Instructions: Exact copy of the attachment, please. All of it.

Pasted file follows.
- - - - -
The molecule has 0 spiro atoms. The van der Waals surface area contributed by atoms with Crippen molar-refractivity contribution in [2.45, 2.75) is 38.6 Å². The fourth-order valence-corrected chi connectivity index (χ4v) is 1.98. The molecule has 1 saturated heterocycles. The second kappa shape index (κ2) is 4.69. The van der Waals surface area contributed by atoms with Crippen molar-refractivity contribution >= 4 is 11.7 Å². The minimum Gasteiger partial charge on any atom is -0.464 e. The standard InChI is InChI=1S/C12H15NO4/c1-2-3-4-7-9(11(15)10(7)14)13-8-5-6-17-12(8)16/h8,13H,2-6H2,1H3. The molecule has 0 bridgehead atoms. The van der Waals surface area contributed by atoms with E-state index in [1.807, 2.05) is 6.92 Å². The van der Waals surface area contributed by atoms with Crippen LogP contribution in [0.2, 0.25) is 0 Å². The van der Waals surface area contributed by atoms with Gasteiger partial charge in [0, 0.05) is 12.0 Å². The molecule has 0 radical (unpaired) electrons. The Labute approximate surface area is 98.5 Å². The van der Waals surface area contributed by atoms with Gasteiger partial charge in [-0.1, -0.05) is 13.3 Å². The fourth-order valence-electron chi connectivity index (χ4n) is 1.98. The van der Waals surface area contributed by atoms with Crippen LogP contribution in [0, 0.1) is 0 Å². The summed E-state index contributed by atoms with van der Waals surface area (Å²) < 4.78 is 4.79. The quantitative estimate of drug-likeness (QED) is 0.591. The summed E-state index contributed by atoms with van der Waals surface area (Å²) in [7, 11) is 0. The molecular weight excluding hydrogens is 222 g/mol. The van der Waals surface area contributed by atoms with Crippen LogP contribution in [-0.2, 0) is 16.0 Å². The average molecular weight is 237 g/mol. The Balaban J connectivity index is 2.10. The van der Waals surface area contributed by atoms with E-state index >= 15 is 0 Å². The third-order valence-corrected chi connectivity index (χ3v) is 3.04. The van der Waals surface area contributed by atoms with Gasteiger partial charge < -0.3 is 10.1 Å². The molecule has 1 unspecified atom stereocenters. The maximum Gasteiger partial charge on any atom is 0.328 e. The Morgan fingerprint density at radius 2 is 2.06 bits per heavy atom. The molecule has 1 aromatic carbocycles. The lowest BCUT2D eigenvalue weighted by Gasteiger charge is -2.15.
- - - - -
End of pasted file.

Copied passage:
The molecule has 0 spiro atoms. The van der Waals surface area contributed by atoms with Crippen molar-refractivity contribution in [2.45, 2.75) is 38.6 Å². The fourth-order valence-corrected chi connectivity index (χ4v) is 1.98. The molecule has 1 saturated heterocycles. The second kappa shape index (κ2) is 4.69. The van der Waals surface area contributed by atoms with Crippen molar-refractivity contribution >= 4 is 11.7 Å². The minimum Gasteiger partial charge on any atom is -0.464 e. The standard InChI is InChI=1S/C12H15NO4/c1-2-3-4-7-9(11(15)10(7)14)13-8-5-6-17-12(8)16/h8,13H,2-6H2,1H3. The molecule has 0 bridgehead atoms. The van der Waals surface area contributed by atoms with E-state index in [1.807, 2.05) is 6.92 Å². The van der Waals surface area contributed by atoms with Crippen LogP contribution in [0.2, 0.25) is 0 Å². The van der Waals surface area contributed by atoms with Gasteiger partial charge in [0, 0.05) is 12.0 Å². The molecule has 0 radical (unpaired) electrons. The Labute approximate surface area is 98.5 Å². The van der Waals surface area contributed by atoms with Gasteiger partial charge in [-0.1, -0.05) is 13.3 Å². The fourth-order valence-electron chi connectivity index (χ4n) is 1.98. The van der Waals surface area contributed by atoms with Crippen LogP contribution in [0, 0.1) is 0 Å². The summed E-state index contributed by atoms with van der Waals surface area (Å²) < 4.78 is 4.79. The quantitative estimate of drug-likeness (QED) is 0.591. The summed E-state index contributed by atoms with van der Waals surface area (Å²) in [7, 11) is 0. The molecular weight excluding hydrogens is 222 g/mol. The van der Waals surface area contributed by atoms with Crippen LogP contribution in [-0.2, 0) is 16.0 Å². The average molecular weight is 237 g/mol. The Balaban J connectivity index is 2.10. The van der Waals surface area contributed by atoms with E-state index >= 15 is 0 Å². The third-order valence-corrected chi connectivity index (χ3v) is 3.04. The van der Waals surface area contributed by atoms with Gasteiger partial charge < -0.3 is 10.1 Å². The molecule has 1 unspecified atom stereocenters. The maximum Gasteiger partial charge on any atom is 0.328 e. The Morgan fingerprint density at radius 2 is 2.06 bits per heavy atom. The molecule has 1 aromatic carbocycles. The lowest BCUT2D eigenvalue weighted by Gasteiger charge is -2.15.